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April 9, 2014

Jonathan Tobin: Why Did Kerry Lie About Israeli Blame?

Samuel G. Freedman: A resolution 70 years later for a father's unsettling legacy of ashes from Dachau

Jessica Ivins: A resolution 70 years later for a father's unsettling legacy of ashes from Dachau

Kim Giles: Asking for help is not weakness

Kathy Kristof and Barbara Hoch Marcus: 7 Great Growth Israeli Stocks

Matthew Mientka: How Beans, Peas, And Chickpeas Cleanse Bad Cholesterol and Lowers Risk of Heart Disease

Sabrina Bachai: 5 At-Home Treatments For Headaches

The Kosher Gourmet by Daniel Neman Have yourself a matzo ball: The secrets bubby never told you and recipes she could have never imagined

April 8, 2014

Lori Nawyn: At Your Wit's End and Back: Finding Peace

Susan B. Garland and Rachel L. Sheedy: Strategies Married Couples Can Use to Boost Benefits

David Muhlbaum: Smart Tax Deductions Non-Itemizers Can Claim

Jill Weisenberger, M.S., R.D.N., C.D.E : Before You Lose Your Mental Edge

Dana Dovey: Coffee Drinkers Rejoice! Your Cup Of Joe Can Prevent Death From Liver Disease

Chris Weller: Electric 'Thinking Cap' Puts Your Brain Power Into High Gear

The Kosher Gourmet by Marlene Parrish A gift of hazelnuts keeps giving --- for a variety of nutty recipes: Entree, side, soup, dessert

April 4, 2014

Rabbi David Gutterman: The Word for Nothing Means Everything

Charles Krauthammer: Kerry's folly, Chapter 3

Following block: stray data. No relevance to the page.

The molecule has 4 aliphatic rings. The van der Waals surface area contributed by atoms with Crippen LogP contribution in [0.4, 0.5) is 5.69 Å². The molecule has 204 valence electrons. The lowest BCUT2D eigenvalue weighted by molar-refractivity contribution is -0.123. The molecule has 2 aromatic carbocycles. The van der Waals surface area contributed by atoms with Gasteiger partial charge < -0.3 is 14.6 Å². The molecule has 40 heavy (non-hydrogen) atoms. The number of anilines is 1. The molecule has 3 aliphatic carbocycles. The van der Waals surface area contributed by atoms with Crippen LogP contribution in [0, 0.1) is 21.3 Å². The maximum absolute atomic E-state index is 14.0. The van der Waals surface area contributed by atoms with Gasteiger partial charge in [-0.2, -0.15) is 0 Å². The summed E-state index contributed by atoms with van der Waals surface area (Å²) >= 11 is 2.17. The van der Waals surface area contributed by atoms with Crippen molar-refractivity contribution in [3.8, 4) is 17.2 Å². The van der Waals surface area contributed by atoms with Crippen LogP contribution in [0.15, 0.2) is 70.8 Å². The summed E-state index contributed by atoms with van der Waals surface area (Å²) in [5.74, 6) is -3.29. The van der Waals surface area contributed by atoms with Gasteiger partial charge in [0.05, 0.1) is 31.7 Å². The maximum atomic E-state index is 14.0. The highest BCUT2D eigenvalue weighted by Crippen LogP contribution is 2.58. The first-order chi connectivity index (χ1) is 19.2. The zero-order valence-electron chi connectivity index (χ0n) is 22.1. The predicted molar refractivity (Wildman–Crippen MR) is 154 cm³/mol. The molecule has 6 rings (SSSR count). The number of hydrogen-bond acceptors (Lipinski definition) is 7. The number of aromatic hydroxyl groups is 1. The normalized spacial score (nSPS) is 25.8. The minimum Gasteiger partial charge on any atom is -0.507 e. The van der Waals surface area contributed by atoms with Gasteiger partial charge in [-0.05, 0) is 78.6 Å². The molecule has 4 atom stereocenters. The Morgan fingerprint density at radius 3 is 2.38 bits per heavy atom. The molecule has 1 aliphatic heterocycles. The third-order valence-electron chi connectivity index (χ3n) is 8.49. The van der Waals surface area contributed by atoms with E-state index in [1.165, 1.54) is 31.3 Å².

Amy Peterson: A life of love: How to build lasting relationships with your children

John Ericson: Older Women: Save Your Heart, Prevent Stroke Don't Drink Diet

John Ericson: Why 50 million Americans will still have spring allergies after taking meds

Cameron Huddleston: Best and Worst Buys of April 2014

Stacy Rapacon: Great Mutual Funds for Young Investors

Sarah Boesveld: Teacher keeps promise to mail thousands of former students letters written by their past selves

The Kosher Gourmet by Sharon Thompson Anyone can make a salad, you say. But can they make a great salad? (SECRETS, TESTED TECHNIQUES + 4 RECIPES, INCLUDING DRESSINGS)

April 2, 2014

Paul Greenberg: Death and joy in the spring

Dan Barry: Should South Carolina Jews be forced to maintain this chimney built by Germans serving the Nazis?

Mayra Bitsko: Save me! An alien took over my child's personality

Frank Clayton: Get happy: 20 scientifically proven happiness activities

Susan Scutti: It's Genetic! Obesity and the 'Carb Breakdown' Gene

Lecia Bushak: Why Hand Sanitizer May Actually Harm Your Health

Stacy Rapacon: Great Funds You Can Own for $500 or Less